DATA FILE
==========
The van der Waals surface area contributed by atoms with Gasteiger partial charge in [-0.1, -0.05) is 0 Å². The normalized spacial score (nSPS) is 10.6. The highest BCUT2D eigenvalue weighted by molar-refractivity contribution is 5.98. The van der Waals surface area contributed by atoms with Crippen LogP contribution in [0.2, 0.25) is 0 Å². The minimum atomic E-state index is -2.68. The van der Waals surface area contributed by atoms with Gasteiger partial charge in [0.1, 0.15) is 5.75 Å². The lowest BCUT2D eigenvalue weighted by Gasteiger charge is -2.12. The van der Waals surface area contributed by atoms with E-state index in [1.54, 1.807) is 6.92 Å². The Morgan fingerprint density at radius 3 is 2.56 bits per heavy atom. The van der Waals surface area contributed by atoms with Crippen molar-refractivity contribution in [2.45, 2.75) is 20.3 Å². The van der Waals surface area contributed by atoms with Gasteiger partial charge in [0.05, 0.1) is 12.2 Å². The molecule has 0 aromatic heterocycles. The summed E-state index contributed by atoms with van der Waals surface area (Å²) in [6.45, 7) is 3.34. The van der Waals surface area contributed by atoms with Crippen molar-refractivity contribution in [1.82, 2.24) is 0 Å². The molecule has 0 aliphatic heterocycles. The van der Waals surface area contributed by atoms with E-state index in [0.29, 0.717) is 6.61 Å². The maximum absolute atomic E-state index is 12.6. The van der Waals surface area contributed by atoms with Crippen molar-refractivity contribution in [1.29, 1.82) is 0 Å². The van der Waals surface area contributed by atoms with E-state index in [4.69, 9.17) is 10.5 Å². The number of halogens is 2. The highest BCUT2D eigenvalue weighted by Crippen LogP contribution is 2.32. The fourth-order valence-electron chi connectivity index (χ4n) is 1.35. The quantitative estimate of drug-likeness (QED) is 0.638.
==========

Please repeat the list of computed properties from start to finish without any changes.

The van der Waals surface area contributed by atoms with Gasteiger partial charge in [-0.1, -0.05) is 0 Å². The normalized spacial score (nSPS) is 10.6. The highest BCUT2D eigenvalue weighted by molar-refractivity contribution is 5.98. The van der Waals surface area contributed by atoms with Crippen LogP contribution in [0.2, 0.25) is 0 Å². The minimum atomic E-state index is -2.68. The van der Waals surface area contributed by atoms with Gasteiger partial charge in [0.1, 0.15) is 5.75 Å². The lowest BCUT2D eigenvalue weighted by Gasteiger charge is -2.12. The van der Waals surface area contributed by atoms with E-state index in [1.54, 1.807) is 6.92 Å². The Morgan fingerprint density at radius 3 is 2.56 bits per heavy atom. The van der Waals surface area contributed by atoms with Crippen molar-refractivity contribution in [2.45, 2.75) is 20.3 Å². The van der Waals surface area contributed by atoms with Gasteiger partial charge in [0.05, 0.1) is 12.2 Å². The molecule has 0 aromatic heterocycles. The summed E-state index contributed by atoms with van der Waals surface area (Å²) in [6.45, 7) is 3.34. The van der Waals surface area contributed by atoms with Crippen molar-refractivity contribution in [1.82, 2.24) is 0 Å². The molecule has 0 aliphatic heterocycles. The van der Waals surface area contributed by atoms with E-state index in [0.29, 0.717) is 6.61 Å². The maximum absolute atomic E-state index is 12.6. The van der Waals surface area contributed by atoms with Crippen molar-refractivity contribution in [1.29, 1.82) is 0 Å². The van der Waals surface area contributed by atoms with E-state index in [4.69, 9.17) is 10.5 Å². The number of halogens is 2. The highest BCUT2D eigenvalue weighted by Crippen LogP contribution is 2.32. The fourth-order valence-electron chi connectivity index (χ4n) is 1.35. The quantitative estimate of drug-likeness (QED) is 0.638.